Tuesday, 1 May 2018

#CBL leads to #Individualization, #Differentiation, and #Personalization



Donning a #ConnectionLens is only the start of an educator's connections-based learning journey. Educators around the world are connecting. They are using connection platforms. They are breaking down the walls of their classrooms. But that is not enough.

I have made a case that connecting our classes opens the door for students to develop empathy. It provides students with up-to-the-minute knowledge. But if they don't do anything with the empathy that they have developed, if they don't do anything with the knowledge that they have gained, if they don't respond to a connection, a vital part of connections-based learning is lost.

That is why my favourite part of the CBL experience is asking students what we are going to do in response to hearing from our learning partner:


"Now that we know what we know, what are we going to do about it? 
What are we going to MAKE about it?"

This returns the onus of learning back to the students and opens the door to individualization, differentiation, and personalization.

Individualization

Individualization is matching the speed of the learning with the students. If the learning outcome is based on connection, the typical teacher-imposed-timeline for concept attainment is thrown out the window. The teacher truly becomes the guide on the side as students develop their response to the connection. Students can take time to pause, follow a rabbit trail, delve into a topic of interest deeply, or dare I say skip over parts that don't interest them.

In connections-based learning, students #CoConstructGoals right at the beginning of the CBL. It is the responsibility of the educator to construct those goals with the student as they #CoDesign the connection response. Learning outcomes were considered as the learning partner was established. It is way too late to be establishing learning outcomes while students #CoOperate. They need their autonomy. They need time ... and check-ins to help them along their path.

But Robinson, we have deadlines. We have report cards. The semester ends for goodness sake!! Yes, but student learning never does. Might I direct you to our CBL with Karishma Bhagani, creator of the low cost water purifier. The end of the semester did not end the learning for my students. Or what about our CBL with the Dominican Republic? Second semester classes were working with first semester classes to build and send the solar lanterns to the Dominican Republic, Macedonia, and Kenya. The course was over for some and yet the work, and the learning, never stopped. Semesters should not dictate the learning timeline; students should.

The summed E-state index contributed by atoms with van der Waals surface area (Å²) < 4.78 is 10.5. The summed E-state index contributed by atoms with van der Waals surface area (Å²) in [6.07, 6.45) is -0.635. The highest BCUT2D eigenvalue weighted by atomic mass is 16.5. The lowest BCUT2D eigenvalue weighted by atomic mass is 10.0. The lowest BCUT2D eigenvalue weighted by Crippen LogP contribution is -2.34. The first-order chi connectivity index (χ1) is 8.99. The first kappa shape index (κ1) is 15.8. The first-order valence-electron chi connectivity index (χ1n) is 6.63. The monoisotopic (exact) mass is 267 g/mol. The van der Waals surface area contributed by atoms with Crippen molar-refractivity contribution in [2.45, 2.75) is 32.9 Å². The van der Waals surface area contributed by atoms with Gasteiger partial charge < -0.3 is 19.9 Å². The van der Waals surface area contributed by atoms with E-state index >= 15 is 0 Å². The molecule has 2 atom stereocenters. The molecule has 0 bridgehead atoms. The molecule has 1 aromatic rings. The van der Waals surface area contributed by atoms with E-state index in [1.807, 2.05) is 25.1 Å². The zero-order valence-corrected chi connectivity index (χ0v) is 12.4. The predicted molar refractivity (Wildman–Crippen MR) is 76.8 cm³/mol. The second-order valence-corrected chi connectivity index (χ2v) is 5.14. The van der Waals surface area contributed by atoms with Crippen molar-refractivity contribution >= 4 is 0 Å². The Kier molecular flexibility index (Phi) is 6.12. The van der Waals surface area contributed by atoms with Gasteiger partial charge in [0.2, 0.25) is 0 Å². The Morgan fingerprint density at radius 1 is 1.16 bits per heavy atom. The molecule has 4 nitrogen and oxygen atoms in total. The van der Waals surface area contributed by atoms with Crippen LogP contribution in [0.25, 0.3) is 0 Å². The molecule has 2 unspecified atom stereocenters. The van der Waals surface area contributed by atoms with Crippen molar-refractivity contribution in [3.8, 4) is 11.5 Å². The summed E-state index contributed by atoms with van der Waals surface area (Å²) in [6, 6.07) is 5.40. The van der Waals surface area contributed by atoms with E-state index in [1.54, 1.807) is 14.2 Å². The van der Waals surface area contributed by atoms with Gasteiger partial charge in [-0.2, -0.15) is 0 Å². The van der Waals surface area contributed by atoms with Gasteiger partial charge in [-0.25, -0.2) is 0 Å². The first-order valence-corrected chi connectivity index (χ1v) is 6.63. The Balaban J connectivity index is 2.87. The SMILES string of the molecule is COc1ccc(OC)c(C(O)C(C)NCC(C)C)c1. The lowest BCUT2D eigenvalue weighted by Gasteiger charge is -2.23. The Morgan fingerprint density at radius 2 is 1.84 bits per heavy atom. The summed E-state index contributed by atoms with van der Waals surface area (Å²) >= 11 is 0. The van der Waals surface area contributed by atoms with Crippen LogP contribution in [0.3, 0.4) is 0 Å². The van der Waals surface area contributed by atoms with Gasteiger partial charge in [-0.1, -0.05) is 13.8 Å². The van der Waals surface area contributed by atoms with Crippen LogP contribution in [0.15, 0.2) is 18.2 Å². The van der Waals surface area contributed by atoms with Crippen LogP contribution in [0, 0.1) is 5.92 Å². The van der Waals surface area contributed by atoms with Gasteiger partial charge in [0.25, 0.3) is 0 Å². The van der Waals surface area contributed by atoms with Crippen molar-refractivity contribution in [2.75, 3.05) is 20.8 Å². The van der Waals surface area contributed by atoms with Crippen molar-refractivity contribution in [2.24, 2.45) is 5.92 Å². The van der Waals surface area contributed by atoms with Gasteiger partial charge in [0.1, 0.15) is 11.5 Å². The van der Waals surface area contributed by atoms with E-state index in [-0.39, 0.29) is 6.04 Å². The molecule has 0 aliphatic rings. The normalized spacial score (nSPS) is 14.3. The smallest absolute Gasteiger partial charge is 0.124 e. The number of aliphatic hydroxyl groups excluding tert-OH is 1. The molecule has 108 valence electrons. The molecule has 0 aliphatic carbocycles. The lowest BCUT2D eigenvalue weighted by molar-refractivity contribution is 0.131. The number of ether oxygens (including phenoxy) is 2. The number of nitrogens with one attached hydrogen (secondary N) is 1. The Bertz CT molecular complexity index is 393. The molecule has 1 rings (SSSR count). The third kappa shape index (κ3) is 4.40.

Differentiation

As a guide on the side, the teacher is tasked with being the linchpin to support groups and individuals as they pursue their response to the connection. Each response is individual to the student. In no way can the teacher take over. It doesn't make any sense in this context. Differentiation, tailoring the instruction for the learner, is the only way that this can work. Learners may need to be connected with other experts to accomplish their goals. Learners may need to be guided to where they can attain needed skills. Let me assure you, as learners develop their own responses to a connection, they will be all over the map. As students developed their response to their connection with the Dominican Republic students, students went off in all kinds of directions. And I wouldn't have it any other way!


Personalization

Personalization is where students drive their own buses. They pursue their own interests. As students make a connection with a learning partner, they are encouraged to respond in their own way. This "freeing up the student" allows the learners to follow their own path to a response. The door is opened for innovation, creating, campaigning, advertising, and fundraising.

I love it when a student enthusiastically follows their own path but I believe a connection opens student's eyes to consider others as they do it. The connection is needed to keep the personalization from becoming completely insular. How can our students consider the needs of the class, community, and globe as they follow their path?  This is where a sharing the Sustainable Development Goals can guide the students as they inquire and innovate. There are so many possibilities, so many needs, exposure to the SDGs expands the horizons of the students as they consider their response to a connection.